I chilled my cute little terrines overnight. I had an avocado sitting around, getting ripe, and since it was time to use it, I thought why not sole with avocado. I diced it and tossed with a squirt of lemon and a pinch of salt. Piled it on top of terrines and added lightly dressed baby greens. Then I pulled the shaping rings off and voila – pretty chic for a leftover dinner :)

To my great surprise, the sole tasted better chilled than it did hot. As it sat overnight, it got more flavor and body (if there is such a thing for fish). Since the sole got pretty firm after chilling, a little creamy touch of avocado was perfect.

About the ring molds… What can I say, they are fun to play with and make your heart skip a beat when you pull them off and think “Wow, did I really make this?” But empty tuna cans with top, bottom, and label removed can always be used in lieu of “professional” ring molds and produce the same “wow” effect.

Wednesday, April 12, 2006

Sole with Crab and Spinach Stuffing

I had to be at work at 7am this morning, and I am not a morning person. We are in the process of releasing a beta of our product at my day job, so this is shaping to be a week of never ending meetings, last minute testing, and one stop shopping at Whole Foods (no time to go to my favorite fishmonger and veggie market). Since I have a gripe about Whole Foods not scaling their fish, I decided to go for something that is best skinless. As I was staring at the fish counter, it occurred to me that I haven't made stuffed sole in a long time, so that's what I got. This is a super easy weekday meal, but interesting enough to give me the satisfaction of sautéing, mixing, stuffing, and baking (in other words some real cooking) in the end of the day.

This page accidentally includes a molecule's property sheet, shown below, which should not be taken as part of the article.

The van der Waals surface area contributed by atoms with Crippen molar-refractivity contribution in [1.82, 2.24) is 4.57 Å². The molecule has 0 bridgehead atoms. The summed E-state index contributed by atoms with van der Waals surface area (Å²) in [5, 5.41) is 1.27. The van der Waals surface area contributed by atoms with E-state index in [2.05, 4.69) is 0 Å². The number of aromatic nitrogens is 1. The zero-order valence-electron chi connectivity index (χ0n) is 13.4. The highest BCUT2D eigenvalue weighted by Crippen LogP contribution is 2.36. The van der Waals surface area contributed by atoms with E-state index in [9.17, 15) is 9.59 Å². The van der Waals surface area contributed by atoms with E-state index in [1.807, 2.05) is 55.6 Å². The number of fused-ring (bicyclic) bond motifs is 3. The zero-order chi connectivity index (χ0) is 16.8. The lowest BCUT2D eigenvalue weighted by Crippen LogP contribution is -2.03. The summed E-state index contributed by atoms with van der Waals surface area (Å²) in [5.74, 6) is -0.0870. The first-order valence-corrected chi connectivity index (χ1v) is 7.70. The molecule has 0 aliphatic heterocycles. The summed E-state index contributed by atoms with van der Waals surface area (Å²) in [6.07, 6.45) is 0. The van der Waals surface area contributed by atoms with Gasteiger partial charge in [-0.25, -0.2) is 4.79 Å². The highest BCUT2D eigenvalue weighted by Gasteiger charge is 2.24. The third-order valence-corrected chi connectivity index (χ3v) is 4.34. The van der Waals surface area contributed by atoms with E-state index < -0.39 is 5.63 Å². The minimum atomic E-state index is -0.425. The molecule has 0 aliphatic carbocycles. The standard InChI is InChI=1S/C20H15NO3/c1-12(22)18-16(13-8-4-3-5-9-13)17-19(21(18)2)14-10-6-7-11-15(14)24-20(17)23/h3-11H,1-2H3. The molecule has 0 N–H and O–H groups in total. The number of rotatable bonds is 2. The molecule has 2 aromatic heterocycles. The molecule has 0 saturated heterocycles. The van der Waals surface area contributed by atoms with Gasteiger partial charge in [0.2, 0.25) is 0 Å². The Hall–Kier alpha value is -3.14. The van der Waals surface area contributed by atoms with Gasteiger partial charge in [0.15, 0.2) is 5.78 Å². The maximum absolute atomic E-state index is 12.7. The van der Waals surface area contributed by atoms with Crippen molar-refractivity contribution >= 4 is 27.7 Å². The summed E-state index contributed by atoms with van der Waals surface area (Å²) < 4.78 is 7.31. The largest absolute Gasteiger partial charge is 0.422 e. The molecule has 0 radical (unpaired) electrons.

Fish substitutions: flounder is cheaper and in my opinion tastier option, but WF didn’t have it today.

Serves 4

For Crab and Spinach Filling
1 Tbsp olive oil
8 oz spinach
1 garlic clove, finely minced
4 oz package cooked crabmeat
6 oz whipped cream cheese

For the Sole
1.5 Lb sole fillets (2-3 per person)
1 Tbsp butter
1/3 cup dry white wine
1/3 cup water
Salt and pepper
Chopped dill or parsley for garnish

Crab and Spinach Filling
  1. Preheat the oven to 400F.
  2. Pull out the spinach stems and discard (no need to do this if using baby spinach).
  3. Heat a large pot over high heat. When hot, add the oil and spinach and cook stirring often until completely wilted, 2-3 minutes. Stir in the garlic and cook just until fragrant, about 30 seconds. Remove the spinach to a plate and put in the fridge until cool, about 10 minutes.
  4. In a medium bowl, combine spinach, crab, and cream cheese. Season to taste with salt and pepper and mix well.

Stuffing the Sole
  1. Season sole fillets with salt and pepper on both sides and lay them out on the work surface skin side down (the skin side is the smoother of the two).
  2. Put a dollop of filling (about 2 Tbsp) onto the thick part of each fillet and roll it up towards the thin end encasing the filling. Place fillets seam side down in a 13x9x2 baking dish (or some other dish that can hold them comfortably). Dot each fillet with a sliver of butter.
  3. Bring the wine and water to a boil in a small sauce pan, and pour into the baking dish with sole. Cover sole with parchment paper and bake in the middle of the oven just until you can plunge a fork all the way through the thickest roll of sole with no resistance, 10-12 minutes. The cream cheese will melt into the wine making a very flavorful sauce.
  4. Garnish with herbs and serve with plenty of crusty bread.

Monday, April 10, 2006

Asparagus Soup, Hot or Chilled